Category: conservative baby names

The Reddest and Bluest Baby Names

popular baby names

by Pamela Redmond Satran

If you name your baby something traditional like Maya or Maximilian, you’re probably a Democrat, while a new-fangled choice such as Brylee or Braylen might peg you as a Republican.

Blue State parents may be more apt to vote liberal than their Red State counterparts, but their taste in baby names is far more conservative.

We analyzed which of the Top 500 names were used most often last year in Red States vs. Blue. Our findings: Red State baby names tend to defy convention in spelling, gender identity, and the very definition of a first name, while the Bluest Names toe the traditional line.

Every single one of the Top 25 Reddest Names for both genders lies outside the traditional lexicon of proper names. Red State favorites include first names adapted from surnames such as Number 1 Reddest Names Blakely for girls and Kason for boys, word names such as Haven for girls and Kash for boys, and diminutives such as Millie and Hattie used as full names. .

Parents in Blue States, on the other hand, choose relatively conventional first names for their babies. All of the Top 25 Bluest Names for girls are traditional female choices, ranging from Number 1 Francesca to Alexandra to Miriam. In the boys’ Top 25, the only name that diverges from the usual lexicon of first names is surname-name Finnegan.

The first traditional girls’ name in the Red State tally, by contrast, is Mary, all the way down at Number 51, with the first traditional boys’ name ranking even lower: Abram at Number 76.

Other markers of traditional naming in the list of Blue State favorites include girls’ names that are feminizations of male names, such as Gianna and Daniella, and Biblical and/or royal boys’ names, such as Leo, Nicholas, and Peter.

Red State parents are also much more likely to invent new spellings for baby names, with popular girls’ names including Kyleigh and Journee and four different spellings of Kason dominating the boys’ list. And the Reddest Names tend to push gender boundaries, with McKinley ranking in the Top 10 for girls and Lane in the Top 20 for boys.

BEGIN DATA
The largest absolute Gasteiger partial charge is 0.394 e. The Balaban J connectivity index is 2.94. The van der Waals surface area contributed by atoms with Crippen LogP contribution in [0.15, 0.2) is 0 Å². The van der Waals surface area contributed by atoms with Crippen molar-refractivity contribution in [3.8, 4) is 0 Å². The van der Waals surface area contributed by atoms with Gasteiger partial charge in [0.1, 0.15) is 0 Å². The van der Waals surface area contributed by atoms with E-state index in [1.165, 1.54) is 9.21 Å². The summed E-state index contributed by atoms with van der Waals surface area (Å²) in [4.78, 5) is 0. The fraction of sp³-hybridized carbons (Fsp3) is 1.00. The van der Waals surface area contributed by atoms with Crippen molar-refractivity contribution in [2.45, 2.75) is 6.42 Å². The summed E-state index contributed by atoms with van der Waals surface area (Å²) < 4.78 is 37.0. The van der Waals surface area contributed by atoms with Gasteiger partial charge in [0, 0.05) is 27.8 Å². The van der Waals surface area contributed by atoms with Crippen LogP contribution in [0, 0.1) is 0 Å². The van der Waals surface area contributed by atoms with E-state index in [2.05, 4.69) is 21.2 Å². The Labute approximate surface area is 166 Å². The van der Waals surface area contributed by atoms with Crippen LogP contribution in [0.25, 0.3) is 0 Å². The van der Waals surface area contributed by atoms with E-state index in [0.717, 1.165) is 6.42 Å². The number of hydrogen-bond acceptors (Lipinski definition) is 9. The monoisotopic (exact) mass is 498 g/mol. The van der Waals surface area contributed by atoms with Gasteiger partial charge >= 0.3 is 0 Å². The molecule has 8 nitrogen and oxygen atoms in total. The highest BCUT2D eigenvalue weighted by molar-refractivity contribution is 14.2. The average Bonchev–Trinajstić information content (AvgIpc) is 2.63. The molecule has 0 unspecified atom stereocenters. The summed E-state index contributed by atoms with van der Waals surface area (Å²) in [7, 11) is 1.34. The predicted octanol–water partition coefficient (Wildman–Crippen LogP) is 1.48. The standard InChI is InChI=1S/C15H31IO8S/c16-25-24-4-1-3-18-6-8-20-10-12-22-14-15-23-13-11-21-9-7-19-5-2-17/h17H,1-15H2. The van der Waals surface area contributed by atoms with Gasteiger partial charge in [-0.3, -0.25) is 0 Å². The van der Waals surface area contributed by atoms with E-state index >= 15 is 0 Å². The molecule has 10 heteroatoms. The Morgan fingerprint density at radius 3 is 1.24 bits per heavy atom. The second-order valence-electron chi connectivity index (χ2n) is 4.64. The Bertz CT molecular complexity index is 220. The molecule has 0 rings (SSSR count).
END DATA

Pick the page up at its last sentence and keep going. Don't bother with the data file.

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If you were to go solely by the tabloids, you might think that every celebrity’s baby boy was given the name of a New York borough or a Disney character or was his parents’ quirky Scrabble-letter invention.

Au contraire.

There is a very  healthy segment of show biz parents who are creating a major backlash to this trend–either that or they just like conservative, classic names.  Instead of screaming ‘Hey-look-at-me!’ (and my mama), these names  provide a sort of protective coating against that kind of often mocking attention, a layer of dignity and tradition.

Evidence?  Here, just looking at boys born since the Millenium, are some of the timeless classics, in their complete, traditional forms, that have been recent celebrity choices–not that they always succeeded in making their bearers paparazzi-proof.  (And, by the way, I’d be  interested to know if you think the preference for this kind of name relates to the celeb’s own personal or public image.)

ALEXANDERNaomi Watts & Liev Schreiber, Lauren Holly, Wolfgang Puck

CHARLESRussell Crowe, Chris O’Donnell, Cynthia Nixon, Emily Robison

CHRISTIANMarc Anthony, Pete Sampras


DAVID — Mo’Nique, J. K. Rowling

FRANKDiana Krall & Elvis Costello

FREDERICK — Mayim Bialik

GEORGEKristin Scott-Thomas, Eva Herzigova

HARRYDavid Letterman

HENRYHeidi Klum & Seal, Julia Roberts, Emily Robison, Rachel Weisz, Jack White & Karen Elson, Minnie Driver, Norah O’Donnell, Steve Zahn

JACKMatt Lauer, Joan London

JAMESSarah Jessica Parker & Matthew Broderick, Isaac Hanson, Colin Farrell, Kirk Cameron & Chelsea Noble

JOHNBono, Vanessa Paradis & Johnny Depp, Bridget Moynahan & Tom Brady, Julie Bowen, Nancy Grace, Lauryn Hill & Rohan Marley

JOSEPHTracy Lords, Cathy Moriarity

SAMUELNaomi Watts & Liev Schreiber, Jack Black, Elizabeth Vargas

THOMASJack Black, Dennis Quaid

WILLIAMKimberly Williams & Brad Paisley, Mary Louise Parker & Billy Cruddup, Clay Walker

In addition–though it’s not quite the same thing–there are the nickname versions, like Kate Winslet’s Joe and Charlie Sheen’s Bob, and the not-so-timeless semi-classics like Rainn Wilson’s Walter. And of course, there are the female equivalents–Amanda Peet’s Frances, Kelly Martin’s Margaret–but that’s for another time.

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